Monday, August 1, 2011
ARE WE FALLING BEHIND IN MAXIMISING EUROPEAN FUNDS FOR IMPROVING ECONOMIC PERFORMANCE?
Last week, the Welsh Government, through European Structural funding, provided a grant to help develop tidal power in West Wales.
The provision of direct funding to the private company Tidal Energy will enable the new £11 million “DeltaStream” device to be manufactured, a development that will generate clean tidal power in West Wales by 2012.
There have been various commitments, over the years, by the Welsh Government to develop this vital part of the clean energy industry, yet despite the rhetoric, there has been little real action.
Therefore, the funding for this vital innovation should be broadly welcomed, although it should be of some concern that it has taken the Welsh European Funding Office (WEFO), which manages the European Structural programmes in Wales, over eighteen months to finally approve the project since the company first submitted an application back in December 2009.
Despite this, the fact that a private sector organisation is being directly supported is a step in the right direction, especially as around a billion pounds has previously been awarded to projects sponsored either by the Welsh Government or local authorities. In contrast, private sector sponsors had received only £7 million of grants for six projects prior to this announcement.
Ministers are to be congratulated on ensuring that businesses are finally being allowed into this vital funding stream, especially as there have been indications that some within the Welsh Government have been reluctant to fund projects where those involved actually gain directly from the projects they successfully develop.
Frankly, such an approach is nonsensical, as it would be fantastic if Tidal Energy became exceptionally profitable on the back of this grant and ensured that the technology created prosperity and employment in West Wales.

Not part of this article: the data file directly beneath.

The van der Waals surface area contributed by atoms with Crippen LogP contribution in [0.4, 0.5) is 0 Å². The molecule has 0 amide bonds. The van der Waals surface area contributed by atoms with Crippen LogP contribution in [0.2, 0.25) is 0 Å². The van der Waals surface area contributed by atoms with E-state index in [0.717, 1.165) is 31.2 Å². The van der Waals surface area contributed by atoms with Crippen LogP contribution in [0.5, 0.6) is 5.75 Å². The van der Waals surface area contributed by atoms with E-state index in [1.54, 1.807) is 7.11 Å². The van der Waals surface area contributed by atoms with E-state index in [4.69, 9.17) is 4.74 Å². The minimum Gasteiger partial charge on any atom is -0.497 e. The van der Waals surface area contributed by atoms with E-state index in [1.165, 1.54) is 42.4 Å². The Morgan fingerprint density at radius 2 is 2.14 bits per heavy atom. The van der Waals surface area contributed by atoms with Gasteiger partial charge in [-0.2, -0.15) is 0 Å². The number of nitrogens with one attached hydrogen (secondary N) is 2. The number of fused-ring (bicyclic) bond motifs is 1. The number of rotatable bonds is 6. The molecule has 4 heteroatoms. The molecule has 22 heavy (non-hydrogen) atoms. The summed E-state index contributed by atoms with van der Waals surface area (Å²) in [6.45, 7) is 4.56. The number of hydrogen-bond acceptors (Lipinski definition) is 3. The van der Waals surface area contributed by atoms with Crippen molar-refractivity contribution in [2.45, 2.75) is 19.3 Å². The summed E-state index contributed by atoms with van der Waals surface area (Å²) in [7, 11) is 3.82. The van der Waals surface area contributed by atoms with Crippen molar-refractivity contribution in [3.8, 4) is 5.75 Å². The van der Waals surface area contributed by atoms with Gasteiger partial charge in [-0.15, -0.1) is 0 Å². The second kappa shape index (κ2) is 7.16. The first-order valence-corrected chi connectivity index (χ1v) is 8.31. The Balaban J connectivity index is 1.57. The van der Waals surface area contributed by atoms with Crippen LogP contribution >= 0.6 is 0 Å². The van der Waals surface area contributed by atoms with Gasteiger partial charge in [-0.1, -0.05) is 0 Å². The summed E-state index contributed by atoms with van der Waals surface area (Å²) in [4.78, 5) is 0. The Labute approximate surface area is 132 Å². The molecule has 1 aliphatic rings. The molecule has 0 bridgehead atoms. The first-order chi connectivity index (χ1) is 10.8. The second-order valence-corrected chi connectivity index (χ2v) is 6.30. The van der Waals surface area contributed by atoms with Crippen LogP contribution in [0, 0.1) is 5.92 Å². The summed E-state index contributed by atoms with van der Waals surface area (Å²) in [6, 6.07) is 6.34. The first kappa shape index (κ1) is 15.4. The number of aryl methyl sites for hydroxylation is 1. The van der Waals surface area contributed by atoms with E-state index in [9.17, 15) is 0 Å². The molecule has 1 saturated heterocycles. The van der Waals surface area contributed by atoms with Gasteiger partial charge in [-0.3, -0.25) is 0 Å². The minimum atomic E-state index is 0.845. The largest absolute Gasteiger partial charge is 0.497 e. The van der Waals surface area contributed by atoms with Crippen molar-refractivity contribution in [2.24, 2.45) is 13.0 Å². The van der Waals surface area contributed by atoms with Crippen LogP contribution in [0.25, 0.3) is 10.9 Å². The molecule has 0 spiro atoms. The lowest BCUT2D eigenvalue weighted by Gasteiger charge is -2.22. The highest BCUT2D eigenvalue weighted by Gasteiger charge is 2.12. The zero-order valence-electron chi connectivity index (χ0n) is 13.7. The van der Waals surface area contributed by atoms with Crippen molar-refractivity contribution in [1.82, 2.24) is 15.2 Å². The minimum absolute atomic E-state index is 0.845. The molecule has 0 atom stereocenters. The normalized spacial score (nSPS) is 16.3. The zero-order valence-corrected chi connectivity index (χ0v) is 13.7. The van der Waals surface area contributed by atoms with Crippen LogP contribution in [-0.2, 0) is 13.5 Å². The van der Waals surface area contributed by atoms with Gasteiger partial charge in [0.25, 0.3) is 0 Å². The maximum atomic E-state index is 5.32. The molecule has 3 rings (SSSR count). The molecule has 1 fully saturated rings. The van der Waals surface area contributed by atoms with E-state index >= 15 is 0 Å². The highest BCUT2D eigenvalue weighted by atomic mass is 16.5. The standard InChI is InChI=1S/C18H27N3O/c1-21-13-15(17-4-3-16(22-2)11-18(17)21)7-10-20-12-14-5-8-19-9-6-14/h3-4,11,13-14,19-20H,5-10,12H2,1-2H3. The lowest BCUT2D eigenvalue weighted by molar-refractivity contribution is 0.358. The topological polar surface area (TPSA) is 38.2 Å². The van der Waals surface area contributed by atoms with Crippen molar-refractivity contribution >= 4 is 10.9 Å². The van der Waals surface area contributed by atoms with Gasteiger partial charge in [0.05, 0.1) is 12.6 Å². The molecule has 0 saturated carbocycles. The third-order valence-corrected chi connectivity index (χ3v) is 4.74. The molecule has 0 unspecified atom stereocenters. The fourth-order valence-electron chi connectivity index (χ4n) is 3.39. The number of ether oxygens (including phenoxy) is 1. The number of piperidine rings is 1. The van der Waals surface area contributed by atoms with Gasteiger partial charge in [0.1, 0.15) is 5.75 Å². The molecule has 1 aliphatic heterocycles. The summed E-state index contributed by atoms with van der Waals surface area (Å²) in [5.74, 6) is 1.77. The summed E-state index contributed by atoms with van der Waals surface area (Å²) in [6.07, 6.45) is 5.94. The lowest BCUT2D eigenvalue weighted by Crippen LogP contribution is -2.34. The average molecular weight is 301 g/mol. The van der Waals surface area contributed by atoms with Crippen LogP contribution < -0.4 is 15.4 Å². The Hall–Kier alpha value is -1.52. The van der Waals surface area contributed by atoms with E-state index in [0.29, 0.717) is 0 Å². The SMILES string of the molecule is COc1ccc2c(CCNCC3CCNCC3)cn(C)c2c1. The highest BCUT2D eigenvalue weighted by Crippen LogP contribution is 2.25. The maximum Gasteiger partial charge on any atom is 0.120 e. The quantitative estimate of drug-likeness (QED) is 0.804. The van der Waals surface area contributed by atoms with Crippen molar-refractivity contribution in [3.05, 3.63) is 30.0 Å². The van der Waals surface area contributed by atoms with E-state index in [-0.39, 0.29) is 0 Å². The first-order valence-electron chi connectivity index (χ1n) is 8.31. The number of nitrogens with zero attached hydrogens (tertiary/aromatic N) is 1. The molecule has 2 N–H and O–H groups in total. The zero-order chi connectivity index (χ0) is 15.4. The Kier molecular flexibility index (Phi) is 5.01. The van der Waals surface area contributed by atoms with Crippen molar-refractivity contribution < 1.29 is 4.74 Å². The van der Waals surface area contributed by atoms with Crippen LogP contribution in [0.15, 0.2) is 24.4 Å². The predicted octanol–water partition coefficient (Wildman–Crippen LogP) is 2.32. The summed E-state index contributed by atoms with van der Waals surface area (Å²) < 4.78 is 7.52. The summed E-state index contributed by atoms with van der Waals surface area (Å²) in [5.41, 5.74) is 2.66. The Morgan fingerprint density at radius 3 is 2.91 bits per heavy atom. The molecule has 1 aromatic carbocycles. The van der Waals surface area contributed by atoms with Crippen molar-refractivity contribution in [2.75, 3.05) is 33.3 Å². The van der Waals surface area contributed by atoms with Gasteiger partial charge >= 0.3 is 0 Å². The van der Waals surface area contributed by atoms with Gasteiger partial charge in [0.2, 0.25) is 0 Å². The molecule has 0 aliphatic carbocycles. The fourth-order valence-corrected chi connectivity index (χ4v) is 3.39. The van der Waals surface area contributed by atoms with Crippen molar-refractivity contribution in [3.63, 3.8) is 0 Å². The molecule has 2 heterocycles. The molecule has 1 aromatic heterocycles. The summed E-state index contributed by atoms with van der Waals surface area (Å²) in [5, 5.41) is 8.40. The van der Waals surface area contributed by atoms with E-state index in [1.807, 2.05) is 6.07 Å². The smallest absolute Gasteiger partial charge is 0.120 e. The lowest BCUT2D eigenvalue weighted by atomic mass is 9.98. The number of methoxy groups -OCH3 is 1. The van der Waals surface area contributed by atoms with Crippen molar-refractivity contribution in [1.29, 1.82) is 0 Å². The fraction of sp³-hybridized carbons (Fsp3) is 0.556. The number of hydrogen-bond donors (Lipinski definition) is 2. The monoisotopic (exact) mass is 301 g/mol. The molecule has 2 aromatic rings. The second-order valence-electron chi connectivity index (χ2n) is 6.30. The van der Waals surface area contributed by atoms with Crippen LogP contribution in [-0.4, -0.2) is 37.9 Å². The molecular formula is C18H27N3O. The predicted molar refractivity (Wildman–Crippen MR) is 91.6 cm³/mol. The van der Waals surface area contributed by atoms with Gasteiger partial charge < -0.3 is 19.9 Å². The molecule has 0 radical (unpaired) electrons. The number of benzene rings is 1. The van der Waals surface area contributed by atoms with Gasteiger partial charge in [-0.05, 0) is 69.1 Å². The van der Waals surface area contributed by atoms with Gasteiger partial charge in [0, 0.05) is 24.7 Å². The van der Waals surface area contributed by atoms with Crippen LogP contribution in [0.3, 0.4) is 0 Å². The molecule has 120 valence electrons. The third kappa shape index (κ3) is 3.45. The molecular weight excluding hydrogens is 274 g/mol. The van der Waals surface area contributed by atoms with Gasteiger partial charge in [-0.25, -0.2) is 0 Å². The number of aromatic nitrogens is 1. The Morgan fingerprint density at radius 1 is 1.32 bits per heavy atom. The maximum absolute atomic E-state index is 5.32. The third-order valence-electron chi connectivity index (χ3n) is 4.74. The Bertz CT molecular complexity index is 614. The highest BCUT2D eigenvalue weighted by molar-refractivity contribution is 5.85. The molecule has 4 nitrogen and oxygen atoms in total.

There now needs to be greater private sector involvement in the allocation of what is left of European funding over the next couple of years, especially given that recent evidence provided by the Welsh Conservatives has shown that the main Convergence Fund is considerably behind its targets for developing the poorest parts of Wales.
According to WEFO’s own data, there have been only 4,849 jobs created against a target for May 2011 of 7,348 jobs, 4,195 enterprises assisted against a target of 6,317 and, worst of all for efforts to develop an entrepreneurial economy, only 1,105 new enterprises created against a target of 3,019.
In training and education programmes, 154,138 individuals have participated in training programmes against a target of 197,837 and, out of this, only 25,282 young people assisted against a target of 37,782.
Clearly, there should be real worries over this poor performance and whilst I am sure that a number of projects will finally catch up with their individual targets, the fact that the main European convergence programmes are behind in terms of jobs created, new enterprises started and businesses assisted is something that should be an issue for those responsible for economic policy in Wales.
In particular, the shocking statistic that 12,500 fewer young people than expected are being trained through the European Social Fund programme should ring alarm bells in the corridors of power, especially as this is something that has been highlighted by various Ministers as being a key policy priority for Wales as the economy tries to emerge out of recession.
The individual who actually highlighted these facts as Shadow Business Minister has now become the leader of the opposition within the National Assembly and it will be interesting to note how Andrew RT Davies will take these concerns directly to the Welsh Government.
Certainly, his recent press release, which was ignored by the mainstream media in Wales, made the point that there has been too much “bureaucracy when it comes to managing European funding, with an obsession with process rather than outcomes”.
More relevantly, he suggested that, at a time when there is a need to ensure that every penny from Europe is supporting the Welsh economy, there should be an independent review of WEFO’s activities by the Welsh Audit Office.
Whether the new Conservative Party leader in Wales prioritises this issue will, no doubt, be something that he and his advisers will consider carefully over the next couple of months. But whether or not a formal investigation takes place, it is still critical that the Ministers responsible for the business and education portfolios review whether the projects sponsored by their individual departments are hitting the targets they have been set by WEFO.
In fact, those projects that are successfully achieving their objectives should be highlighted as best practice for others to follow their lead, especially as creating jobs, developing new businesses and upskilling the workforce is the most important aspect of any programme to support the Welsh economy.
Certainly, if the Welsh economy is to catch up with the rest of the UK, especially at a time when every job is critical, then full advantage must be taken of the billions of pounds of European funding available to Wales to ensure that the projects funded make the maximum contribution they can to create wealth and prosperity within the poorest communities.